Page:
Flashcards in Chpt. 1 - Key Terms Deck (15):
Absence of pain
Loss of sensation
Administration of multiple drugs concurrently in smaller quantities than would be required if each were given alone, to produce sedation, tranquilization, muscle relaxation, analgesia, or a variety of other effects needed for a particular patient.
Regional anesthesia produced by injection of a local anesthetic or analgesic into the epidural space surrounding the spinal cord.
A reversible state of unconsciousness, immobility, muscle relaxation, and loss of sensation throughout the entire body produced by administration of one or more anesthetic agents.
A sleeplike state from which the patient can be aroused with sufficient stimulation.
A loss of sensation in a small area of the body produced by administration of a local anesthetic agent in proximity to the area of interest.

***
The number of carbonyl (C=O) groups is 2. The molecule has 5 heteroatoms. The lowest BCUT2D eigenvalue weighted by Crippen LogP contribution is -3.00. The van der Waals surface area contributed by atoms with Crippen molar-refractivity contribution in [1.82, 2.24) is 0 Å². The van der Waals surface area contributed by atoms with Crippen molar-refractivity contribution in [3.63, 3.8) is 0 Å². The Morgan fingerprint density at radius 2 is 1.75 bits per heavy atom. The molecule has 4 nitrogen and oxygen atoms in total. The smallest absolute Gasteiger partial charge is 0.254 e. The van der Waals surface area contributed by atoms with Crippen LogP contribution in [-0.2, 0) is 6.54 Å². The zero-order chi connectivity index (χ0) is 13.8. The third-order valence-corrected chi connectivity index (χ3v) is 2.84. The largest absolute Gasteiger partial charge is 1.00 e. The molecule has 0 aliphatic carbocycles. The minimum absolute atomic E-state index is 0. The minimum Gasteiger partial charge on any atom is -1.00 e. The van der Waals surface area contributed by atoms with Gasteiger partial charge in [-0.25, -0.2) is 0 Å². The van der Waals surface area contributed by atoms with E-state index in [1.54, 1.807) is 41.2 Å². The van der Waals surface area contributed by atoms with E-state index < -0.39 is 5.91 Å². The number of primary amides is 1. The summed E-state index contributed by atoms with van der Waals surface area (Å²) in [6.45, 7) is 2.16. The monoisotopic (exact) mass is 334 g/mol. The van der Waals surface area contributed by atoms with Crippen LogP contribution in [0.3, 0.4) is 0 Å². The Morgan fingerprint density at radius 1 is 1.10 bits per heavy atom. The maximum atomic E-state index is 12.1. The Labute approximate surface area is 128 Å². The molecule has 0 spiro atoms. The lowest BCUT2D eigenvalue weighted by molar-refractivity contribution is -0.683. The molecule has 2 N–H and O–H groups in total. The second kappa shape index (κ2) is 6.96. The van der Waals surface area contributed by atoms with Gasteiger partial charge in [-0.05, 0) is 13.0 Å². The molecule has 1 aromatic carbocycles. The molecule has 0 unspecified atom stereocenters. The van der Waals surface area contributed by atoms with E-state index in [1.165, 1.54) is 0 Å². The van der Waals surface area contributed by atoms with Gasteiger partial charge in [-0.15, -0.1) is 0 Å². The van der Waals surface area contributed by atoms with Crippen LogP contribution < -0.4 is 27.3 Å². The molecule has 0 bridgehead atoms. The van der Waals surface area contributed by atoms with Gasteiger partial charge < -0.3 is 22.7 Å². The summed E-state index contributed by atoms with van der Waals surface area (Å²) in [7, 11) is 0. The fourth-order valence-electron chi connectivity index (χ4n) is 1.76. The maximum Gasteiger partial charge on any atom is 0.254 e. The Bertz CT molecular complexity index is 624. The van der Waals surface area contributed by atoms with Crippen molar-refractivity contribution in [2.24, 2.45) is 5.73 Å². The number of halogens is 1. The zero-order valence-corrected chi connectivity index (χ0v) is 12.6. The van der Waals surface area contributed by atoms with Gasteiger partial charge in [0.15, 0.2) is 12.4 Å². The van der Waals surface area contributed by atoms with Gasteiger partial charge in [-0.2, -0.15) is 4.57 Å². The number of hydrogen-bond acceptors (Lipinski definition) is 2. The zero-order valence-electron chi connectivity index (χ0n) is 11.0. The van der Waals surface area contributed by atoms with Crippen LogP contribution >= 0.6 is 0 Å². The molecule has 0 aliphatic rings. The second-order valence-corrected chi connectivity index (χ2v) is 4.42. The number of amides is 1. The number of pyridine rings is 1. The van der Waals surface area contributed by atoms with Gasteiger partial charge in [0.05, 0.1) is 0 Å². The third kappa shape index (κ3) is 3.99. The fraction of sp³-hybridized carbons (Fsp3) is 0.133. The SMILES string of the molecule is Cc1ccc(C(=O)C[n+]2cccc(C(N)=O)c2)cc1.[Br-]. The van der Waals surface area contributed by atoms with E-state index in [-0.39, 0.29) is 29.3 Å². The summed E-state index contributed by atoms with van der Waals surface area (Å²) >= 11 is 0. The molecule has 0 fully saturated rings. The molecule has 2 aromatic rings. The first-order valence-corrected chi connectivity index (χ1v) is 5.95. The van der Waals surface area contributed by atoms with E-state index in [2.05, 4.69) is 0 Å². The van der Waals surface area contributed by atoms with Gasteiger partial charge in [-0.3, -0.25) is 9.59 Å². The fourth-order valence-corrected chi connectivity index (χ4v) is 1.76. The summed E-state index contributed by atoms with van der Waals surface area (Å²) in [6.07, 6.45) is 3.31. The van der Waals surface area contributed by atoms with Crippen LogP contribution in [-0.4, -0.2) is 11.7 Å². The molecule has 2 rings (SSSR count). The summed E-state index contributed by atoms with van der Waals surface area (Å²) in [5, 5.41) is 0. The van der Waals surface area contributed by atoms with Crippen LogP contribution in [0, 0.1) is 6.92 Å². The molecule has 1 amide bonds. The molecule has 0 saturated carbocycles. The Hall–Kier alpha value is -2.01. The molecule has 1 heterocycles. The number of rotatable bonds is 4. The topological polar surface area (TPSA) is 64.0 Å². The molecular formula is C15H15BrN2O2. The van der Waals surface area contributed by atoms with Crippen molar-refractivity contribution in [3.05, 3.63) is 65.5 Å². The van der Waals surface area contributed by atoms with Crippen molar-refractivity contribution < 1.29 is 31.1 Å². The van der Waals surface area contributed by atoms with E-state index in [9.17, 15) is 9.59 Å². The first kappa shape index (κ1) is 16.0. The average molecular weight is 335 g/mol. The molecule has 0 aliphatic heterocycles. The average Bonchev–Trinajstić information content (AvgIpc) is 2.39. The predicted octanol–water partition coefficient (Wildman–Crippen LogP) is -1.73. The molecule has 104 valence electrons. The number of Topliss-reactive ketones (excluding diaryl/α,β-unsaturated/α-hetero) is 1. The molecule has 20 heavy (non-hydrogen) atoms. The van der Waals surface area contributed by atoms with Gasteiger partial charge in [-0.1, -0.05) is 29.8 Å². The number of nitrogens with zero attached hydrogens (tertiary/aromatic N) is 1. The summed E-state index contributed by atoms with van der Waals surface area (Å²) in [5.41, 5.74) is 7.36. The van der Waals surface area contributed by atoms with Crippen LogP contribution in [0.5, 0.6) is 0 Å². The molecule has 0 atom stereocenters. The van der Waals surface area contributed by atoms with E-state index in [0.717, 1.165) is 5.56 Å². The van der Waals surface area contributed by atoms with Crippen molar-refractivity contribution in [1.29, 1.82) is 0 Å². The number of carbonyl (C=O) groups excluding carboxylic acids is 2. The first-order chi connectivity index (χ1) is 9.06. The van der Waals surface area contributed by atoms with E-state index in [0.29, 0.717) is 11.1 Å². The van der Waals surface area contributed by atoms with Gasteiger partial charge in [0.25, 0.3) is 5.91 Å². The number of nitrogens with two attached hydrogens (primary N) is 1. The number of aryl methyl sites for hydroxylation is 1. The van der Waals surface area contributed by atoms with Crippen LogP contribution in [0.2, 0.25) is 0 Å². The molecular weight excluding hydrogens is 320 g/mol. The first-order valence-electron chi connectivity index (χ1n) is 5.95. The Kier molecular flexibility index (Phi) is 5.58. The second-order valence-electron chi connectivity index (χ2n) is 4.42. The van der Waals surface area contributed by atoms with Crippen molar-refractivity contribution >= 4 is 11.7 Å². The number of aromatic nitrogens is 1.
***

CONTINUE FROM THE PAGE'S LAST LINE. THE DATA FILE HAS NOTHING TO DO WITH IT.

A drug-induced sleep from which the patient is not easily aroused and that is most often associated with the administration of narcotics.
Painful or physically harmful.
A loss of sensation in a limited area of the body produced by administration of a local anesthetic or other agent in proximity to sensory nerves.
A drug-induced CNS depression and drowsiness.
A specific stage of general anesthesia in which there is a sufficient degree of analgesia and muscle relaxation to allow surgery to be performed without pain or movement.
A ratio of the toxic to the therapeutic dose of a drug, used to measure relative safety.
A drug with a wide therapeutic index (much more of the drug is required to intoxicate a patient than is required to treat it) is relatively safer than a drug with a narrow therapeutic index (one for which the toxic and therapeutic doses are similar).
A loss of sensation of a localized area produced by administration of a local anesthetic directly to a body surface or to a surgical or traumatic wound.